Okay, I’m going to show my age here. I’d never heard of Drake Bell until this story broke.
Go ahead. Skip to the comments and call me old.
What I do know is that–if the reports are correct–this guy did a poor job planning for the future, and we can all learn from his mistakes.
According to ExtraTV.com (where I find all of my hardcore news), 26-year-old Nickelodeon star Drake Bell declared bankruptcy. It seems he’s currently making $2,820 per month and has monthly expenses of $18,771.
He has a home valued at $1.575 million, but reportedly owes $1.597 million. In 2012 he reportedly earned $408,000 but only made $14,099 in 2013.
Don’t ask me how these numbers add up. Let’s just glean some lessons.
1) Betting your future income against loans is dangerous.
Let’s do a little simple math on Bell’s debt payments (either stick with me through it or feel free to skip to the last paragraph to grab my “so what”):
If the reports of Bell’s $408,000 income are true, that means he had $34,000 per month of income.
…but that doesn’t include taxes. Let’s see how bad that bites his butt.
Living in California, he had to pay 11.3% state income tax and had a roughly 28% rate.
That means that he may owe around 39% of his income to taxes or $159,120.
…so he doesn’t have $408k of income, does he? After taxes, he only has $248,880 of net income or $20,740 per month.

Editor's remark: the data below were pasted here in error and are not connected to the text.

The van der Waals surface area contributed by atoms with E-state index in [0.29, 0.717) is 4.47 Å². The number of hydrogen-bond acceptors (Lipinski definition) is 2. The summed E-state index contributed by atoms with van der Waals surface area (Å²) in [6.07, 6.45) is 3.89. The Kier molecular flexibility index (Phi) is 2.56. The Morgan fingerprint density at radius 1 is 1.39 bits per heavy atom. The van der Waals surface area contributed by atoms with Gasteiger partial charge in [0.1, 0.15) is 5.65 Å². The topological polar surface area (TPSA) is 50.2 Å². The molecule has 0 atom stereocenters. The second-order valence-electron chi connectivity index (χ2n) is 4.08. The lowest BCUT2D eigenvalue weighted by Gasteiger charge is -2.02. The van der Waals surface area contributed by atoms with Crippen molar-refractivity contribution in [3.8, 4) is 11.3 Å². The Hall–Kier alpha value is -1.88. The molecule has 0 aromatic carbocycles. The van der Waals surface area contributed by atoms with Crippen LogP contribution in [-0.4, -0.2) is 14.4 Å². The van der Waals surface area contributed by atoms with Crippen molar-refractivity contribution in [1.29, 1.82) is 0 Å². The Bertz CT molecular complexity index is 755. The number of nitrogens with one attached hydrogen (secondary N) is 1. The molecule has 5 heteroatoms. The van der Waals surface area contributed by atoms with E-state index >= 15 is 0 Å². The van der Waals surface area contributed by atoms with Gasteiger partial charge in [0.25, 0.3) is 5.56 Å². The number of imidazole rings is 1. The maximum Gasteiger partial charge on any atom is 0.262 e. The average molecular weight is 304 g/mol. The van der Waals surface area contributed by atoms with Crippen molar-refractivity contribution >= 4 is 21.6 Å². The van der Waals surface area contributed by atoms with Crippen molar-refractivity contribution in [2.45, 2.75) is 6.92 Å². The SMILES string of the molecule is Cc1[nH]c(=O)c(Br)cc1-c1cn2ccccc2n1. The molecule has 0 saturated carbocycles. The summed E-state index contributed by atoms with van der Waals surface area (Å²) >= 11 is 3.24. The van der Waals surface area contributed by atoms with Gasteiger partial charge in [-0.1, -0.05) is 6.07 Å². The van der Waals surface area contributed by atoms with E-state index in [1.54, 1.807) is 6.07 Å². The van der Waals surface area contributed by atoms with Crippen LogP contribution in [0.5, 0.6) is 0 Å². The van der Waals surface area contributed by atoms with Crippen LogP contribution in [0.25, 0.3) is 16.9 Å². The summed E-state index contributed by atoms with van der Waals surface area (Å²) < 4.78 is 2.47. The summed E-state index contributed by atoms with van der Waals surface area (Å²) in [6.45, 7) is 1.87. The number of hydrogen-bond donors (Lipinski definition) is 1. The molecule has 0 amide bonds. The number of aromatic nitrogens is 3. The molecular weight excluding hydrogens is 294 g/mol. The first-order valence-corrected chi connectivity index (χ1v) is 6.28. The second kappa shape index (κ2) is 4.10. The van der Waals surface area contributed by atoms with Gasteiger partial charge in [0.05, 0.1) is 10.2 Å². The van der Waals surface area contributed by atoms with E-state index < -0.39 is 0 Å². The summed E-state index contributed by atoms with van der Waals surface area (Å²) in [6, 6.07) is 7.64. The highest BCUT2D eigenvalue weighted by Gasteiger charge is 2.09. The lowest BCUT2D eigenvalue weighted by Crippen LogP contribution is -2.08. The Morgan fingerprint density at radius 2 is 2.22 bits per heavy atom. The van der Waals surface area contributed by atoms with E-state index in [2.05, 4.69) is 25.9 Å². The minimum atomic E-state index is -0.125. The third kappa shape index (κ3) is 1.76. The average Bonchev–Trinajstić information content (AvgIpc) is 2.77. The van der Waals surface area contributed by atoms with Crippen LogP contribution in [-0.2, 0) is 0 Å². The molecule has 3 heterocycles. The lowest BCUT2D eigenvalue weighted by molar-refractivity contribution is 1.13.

What does that mean for his budget?
It’s not bad on the surface. While racking up expenses of $18,771 seems to be within a $20,740 monthly income stream, you have to carefully evaluate whether that stream will continue.
Luke Landes discusses the debt snowball vs. debt avalanche in one of our most popular podcasts ever.
But Then There’s His Mortgage:
His monthly mortgage payment (assuming a 30-year note and 6 percent interest rate) would be $8,374 per month. After taxes and insurance, he’d easily pay over $9,500 per month.
He was devoting nearly half of his income stream to his mortgage payment…an incredibly dangerous amount of debt. If he was using his pre-tax income stream (which many people mistakenly do) he may have thought he was only spending a third (within some expert’s definition of an “acceptable” amount of debt).
Betting that much of your future income against a mortgage is risky. How old can you be before Nickelodeon thinks you’re too old to be a child star?
2) Home equity is irrelevant until it’s either claimed or your house is paid off.
I always roll my eyes when people pay every extra dime toward their mortgage. If you have one dollar left on your mortgage and can’t pay the loan, how much of your house will the bank take?
Correct. All of it. Keep money liquid so when trouble happens you can delay foreclosure.
It doesn’t appear that Bell had any equity, but even if he had, it wouldn’t have mattered.
3) Carefully evaluate your career, employer, and industry when making financial decisions.
I worked with some highly paid television personalities. My job was to help them realize that fame is fleeting, and this huge stream of cash is going to need to fund “whatever’s next” AND hopefully, help them live a comfortable life if they can’t find work.
You may not be a celebrity, but you should ask yourself similar questions: What is the real chance you could be injured in your job? Laid off? How likely is it that your business is thriving, but the overall market dries up?
….three important lessons.
I don’t know enough about Drake Bell to have an opinion about how he’ll do in the future, but I do know that if you can learn from his apparent mistake, you can avoid one of your own.
Want more lessons from celebrities? Here’s Top Ten Lessons We Learned from David Letterman